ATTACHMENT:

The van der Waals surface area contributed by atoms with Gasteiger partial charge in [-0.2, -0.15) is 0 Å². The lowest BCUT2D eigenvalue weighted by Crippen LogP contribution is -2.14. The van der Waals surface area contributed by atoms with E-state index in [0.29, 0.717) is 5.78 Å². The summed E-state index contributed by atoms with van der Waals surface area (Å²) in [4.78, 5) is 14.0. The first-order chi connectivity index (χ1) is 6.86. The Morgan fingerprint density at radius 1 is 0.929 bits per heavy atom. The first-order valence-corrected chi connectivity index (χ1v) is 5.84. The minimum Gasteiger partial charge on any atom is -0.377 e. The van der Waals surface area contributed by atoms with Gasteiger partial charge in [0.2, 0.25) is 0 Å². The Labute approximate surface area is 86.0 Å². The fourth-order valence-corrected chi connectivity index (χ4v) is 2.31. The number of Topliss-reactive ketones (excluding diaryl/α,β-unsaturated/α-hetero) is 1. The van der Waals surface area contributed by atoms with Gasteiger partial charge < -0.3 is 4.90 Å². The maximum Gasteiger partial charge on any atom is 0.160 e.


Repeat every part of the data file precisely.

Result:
The van der Waals surface area contributed by atoms with Gasteiger partial charge in [-0.2, -0.15) is 0 Å². The lowest BCUT2D eigenvalue weighted by Crippen LogP contribution is -2.14. The van der Waals surface area contributed by atoms with E-state index in [0.29, 0.717) is 5.78 Å². The summed E-state index contributed by atoms with van der Waals surface area (Å²) in [4.78, 5) is 14.0. The first-order chi connectivity index (χ1) is 6.86. The Morgan fingerprint density at radius 1 is 0.929 bits per heavy atom. The first-order valence-corrected chi connectivity index (χ1v) is 5.84. The minimum Gasteiger partial charge on any atom is -0.377 e. The van der Waals surface area contributed by atoms with Gasteiger partial charge in [0.2, 0.25) is 0 Å². The Labute approximate surface area is 86.0 Å². The fourth-order valence-corrected chi connectivity index (χ4v) is 2.31. The number of Topliss-reactive ketones (excluding diaryl/α,β-unsaturated/α-hetero) is 1. The van der Waals surface area contributed by atoms with Gasteiger partial charge < -0.3 is 4.90 Å². The maximum Gasteiger partial charge on any atom is 0.160 e.